Michigan State University Migrant Student Services is proud to announce the National Migrant Scholars Internship Initiative. This pilot program is a partnership between MSU Migrant Student Services (MSS), CoBank, Farm Credit, and the National HEP/CAMP Association.
The program, housed and administered by MSU Migrant Student Services, when fully implemented, is designed to encourage and support students enrolled in 41 different CAMP projects throughout the United States in finding paid experiential learning opportunities to better prepare them for their careers.
“This program focuses on providing CAMP students with non-traditional internship opportunities,” Luis Alonzo Garcia, Director of MSU Migrant Student Services, said. “Though the program is not limited to the agriculture industry, many of our students have found internships within agriculture. This has been a real learning opportunity. CAMP students, because of their migrant work experience, are very familiar with the farming part of the agriculture industry, but we want them to look at this industry they know so well from a different perspective so they understand the wide variety of professional opportunities that exist in the agriculture industry which range from science to business to communications to accounting, just to name a few.”
This national initiative is phase two of the pilot program. Phase one took place during the 2015 academic year, when only MSU CAMP students were placed in internships thanks to a $100,000 gift from CoBank. The CoBank Internship Fellows Program successfully supported nine professional internships for MSU CAMP students during the summer of 2015 and will support eight to 10 more internships for MSU CAMP students during summer 2016.
“CoBank and the entire Farm Credit System are committed to the future of U.S. agriculture,” Rodney Patterson, CoBank’s corporate diversity officer, said. “In addition to providing financial services to our traditional customers, we regularly invest in programs that encourage young and diverse audiences to pursue the many opportunities the industry can offer. The students who participated in the first phase of the pilot brought with them their own unique understanding of the industry as well as a strong desire to succeed. They proved to be valuable assets for the participating employers and we hope to expand upon that success by opening the program up to additional students and employers.”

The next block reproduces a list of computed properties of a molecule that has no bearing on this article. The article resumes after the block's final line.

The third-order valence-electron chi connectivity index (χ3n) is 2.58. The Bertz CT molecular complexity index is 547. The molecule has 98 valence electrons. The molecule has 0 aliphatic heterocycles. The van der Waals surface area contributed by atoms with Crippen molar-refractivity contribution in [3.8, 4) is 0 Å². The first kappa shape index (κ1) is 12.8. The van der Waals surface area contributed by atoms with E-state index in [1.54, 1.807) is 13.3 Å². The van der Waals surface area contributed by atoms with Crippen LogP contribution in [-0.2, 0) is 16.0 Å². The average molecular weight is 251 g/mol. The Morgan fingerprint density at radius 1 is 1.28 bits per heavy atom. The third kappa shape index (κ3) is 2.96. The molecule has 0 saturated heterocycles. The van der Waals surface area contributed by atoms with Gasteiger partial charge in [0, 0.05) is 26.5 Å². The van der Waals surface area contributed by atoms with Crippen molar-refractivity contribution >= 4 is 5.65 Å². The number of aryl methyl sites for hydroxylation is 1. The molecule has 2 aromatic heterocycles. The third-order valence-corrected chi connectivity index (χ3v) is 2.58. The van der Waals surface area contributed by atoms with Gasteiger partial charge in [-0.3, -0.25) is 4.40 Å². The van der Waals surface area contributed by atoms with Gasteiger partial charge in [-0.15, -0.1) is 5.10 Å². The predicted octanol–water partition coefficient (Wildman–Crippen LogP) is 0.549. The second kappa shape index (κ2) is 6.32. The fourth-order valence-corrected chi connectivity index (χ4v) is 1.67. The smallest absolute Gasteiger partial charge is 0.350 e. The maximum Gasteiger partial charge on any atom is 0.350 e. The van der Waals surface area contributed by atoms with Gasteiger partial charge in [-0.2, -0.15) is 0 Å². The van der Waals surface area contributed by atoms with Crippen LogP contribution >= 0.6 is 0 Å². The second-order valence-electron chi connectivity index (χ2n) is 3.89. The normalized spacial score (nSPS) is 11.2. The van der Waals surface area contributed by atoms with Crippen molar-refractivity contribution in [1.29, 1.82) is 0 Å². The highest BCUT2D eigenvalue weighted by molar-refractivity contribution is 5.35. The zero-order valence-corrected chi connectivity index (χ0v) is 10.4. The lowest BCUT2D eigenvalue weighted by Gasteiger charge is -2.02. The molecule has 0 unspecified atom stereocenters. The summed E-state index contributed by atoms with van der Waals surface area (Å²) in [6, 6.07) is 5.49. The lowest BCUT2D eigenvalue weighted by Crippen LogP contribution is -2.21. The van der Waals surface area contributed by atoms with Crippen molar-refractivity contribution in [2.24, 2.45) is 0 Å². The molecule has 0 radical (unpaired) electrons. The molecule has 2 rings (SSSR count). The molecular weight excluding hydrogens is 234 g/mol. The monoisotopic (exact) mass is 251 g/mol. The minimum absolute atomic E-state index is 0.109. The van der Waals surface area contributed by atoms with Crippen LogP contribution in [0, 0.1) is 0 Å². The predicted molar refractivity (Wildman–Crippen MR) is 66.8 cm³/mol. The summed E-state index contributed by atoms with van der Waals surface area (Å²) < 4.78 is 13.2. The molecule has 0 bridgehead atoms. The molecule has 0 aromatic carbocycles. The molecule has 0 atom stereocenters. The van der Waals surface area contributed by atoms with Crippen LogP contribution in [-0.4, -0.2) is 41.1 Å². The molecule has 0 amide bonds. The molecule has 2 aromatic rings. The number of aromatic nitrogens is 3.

During phase two, thanks to a $250,000 gift from CoBank, MSU Migrant Student Services will collaborate with at least five CAMP projects across the nation; place 20 to 25 interns throughout the 2016 calendar year; and continue to build a network of employers to participate in the program.
“Seven of the employers we worked with during phase one – CoBank, GreenStone FCS, Sunset Produce, Wonderful Citrus, Telamon Corporation, Neogen, and HELENA Chemical – have enthusiastically agreed to continue on with the program in phase two.” Garcia said.
CAMP students gain a wide variety of benefits from participating in this internship program, including: exploring the many different professions within the world of agriculture; obtaining work experience and transferrable skills; gaining practical on-the-job experience by leveraging what they learned through their migrant work experience; networking with professionals as well as financial support. Additionally, the employers participating in the program are able to identify potential future employees with strong work ethics, unique and valuable skill sets; cost share intern wages or turn unpaid internships into paid internships and gain brand exposure in new communities.
“These internships are vital, helping CAMP students succeed in both their academic and professional careers,” Garcia said. “Individuals enrolled in CAMP are first-generation college students so they are sometimes unaware of the things they need to do to succeed. This initiative gives them the perfect opportunity to pursue professional development while opening up the doors to new opportunities.”
HEP and CAMP are educational programs which serve students from migrant or seasonal farmworker families. HEP helps students who have dropped out of high school get their High School Equivalency Credential, and nationally serves more than 6,000 students annually. CAMP assists students in their first year of college with academic, personal, and financial support. CAMP nationally serves approximately 2,400 migrant participants annually. Overall, nearly three-quarters of all CAMP students graduate with baccalaureate degrees. These two programs, which have achieved stunning success rates since their inception, are funded through U.S. Department of Education - Office of Migrant Education grants and are administered by universities, colleges and non-profit organizations nationwide.
For more information about MSU Migrant Student Services, or the National Migrant Scholars Internship Initiative, visit the MSU MSS website or contact Aleida Martinez at (517) 432-4476 or email@example.com.